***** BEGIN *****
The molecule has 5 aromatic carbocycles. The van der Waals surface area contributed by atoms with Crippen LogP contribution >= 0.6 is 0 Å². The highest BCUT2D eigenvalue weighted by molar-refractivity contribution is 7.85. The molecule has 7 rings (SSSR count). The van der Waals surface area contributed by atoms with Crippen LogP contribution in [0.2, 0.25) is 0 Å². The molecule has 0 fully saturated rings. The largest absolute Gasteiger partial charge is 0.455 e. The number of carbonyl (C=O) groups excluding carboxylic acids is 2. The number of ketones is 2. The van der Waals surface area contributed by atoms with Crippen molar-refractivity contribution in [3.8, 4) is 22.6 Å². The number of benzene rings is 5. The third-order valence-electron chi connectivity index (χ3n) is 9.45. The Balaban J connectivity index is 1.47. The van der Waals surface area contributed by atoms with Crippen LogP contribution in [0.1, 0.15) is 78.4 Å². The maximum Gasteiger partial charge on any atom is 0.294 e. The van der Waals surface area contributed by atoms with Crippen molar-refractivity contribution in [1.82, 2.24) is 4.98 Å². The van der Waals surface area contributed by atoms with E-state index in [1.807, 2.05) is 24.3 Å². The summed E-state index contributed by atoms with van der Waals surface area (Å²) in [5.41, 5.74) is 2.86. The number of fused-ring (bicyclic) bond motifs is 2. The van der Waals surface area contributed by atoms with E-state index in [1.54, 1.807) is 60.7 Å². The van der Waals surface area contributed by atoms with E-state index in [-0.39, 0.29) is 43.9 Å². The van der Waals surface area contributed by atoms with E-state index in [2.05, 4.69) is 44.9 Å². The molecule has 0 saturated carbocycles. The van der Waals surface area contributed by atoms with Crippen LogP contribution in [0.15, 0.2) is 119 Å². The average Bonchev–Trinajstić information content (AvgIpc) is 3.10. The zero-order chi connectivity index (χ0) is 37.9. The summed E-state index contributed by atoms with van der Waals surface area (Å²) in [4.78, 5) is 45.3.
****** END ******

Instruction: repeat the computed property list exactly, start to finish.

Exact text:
The molecule has 5 aromatic carbocycles. The van der Waals surface area contributed by atoms with Crippen LogP contribution >= 0.6 is 0 Å². The highest BCUT2D eigenvalue weighted by molar-refractivity contribution is 7.85. The molecule has 7 rings (SSSR count). The van der Waals surface area contributed by atoms with Crippen LogP contribution in [0.2, 0.25) is 0 Å². The molecule has 0 fully saturated rings. The largest absolute Gasteiger partial charge is 0.455 e. The number of carbonyl (C=O) groups excluding carboxylic acids is 2. The number of ketones is 2. The van der Waals surface area contributed by atoms with Crippen molar-refractivity contribution in [3.8, 4) is 22.6 Å². The number of benzene rings is 5. The third-order valence-electron chi connectivity index (χ3n) is 9.45. The Balaban J connectivity index is 1.47. The van der Waals surface area contributed by atoms with Crippen LogP contribution in [0.1, 0.15) is 78.4 Å². The maximum Gasteiger partial charge on any atom is 0.294 e. The van der Waals surface area contributed by atoms with Crippen molar-refractivity contribution in [1.82, 2.24) is 4.98 Å². The van der Waals surface area contributed by atoms with E-state index in [1.807, 2.05) is 24.3 Å². The summed E-state index contributed by atoms with van der Waals surface area (Å²) in [5.41, 5.74) is 2.86. The number of fused-ring (bicyclic) bond motifs is 2. The van der Waals surface area contributed by atoms with E-state index in [1.54, 1.807) is 60.7 Å². The van der Waals surface area contributed by atoms with E-state index in [-0.39, 0.29) is 43.9 Å². The van der Waals surface area contributed by atoms with E-state index in [2.05, 4.69) is 44.9 Å². The molecule has 0 saturated carbocycles. The van der Waals surface area contributed by atoms with Crippen LogP contribution in [0.15, 0.2) is 119 Å². The average Bonchev–Trinajstić information content (AvgIpc) is 3.10. The zero-order chi connectivity index (χ0) is 37.9. The summed E-state index contributed by atoms with van der Waals surface area (Å²) in [4.78, 5) is 45.3.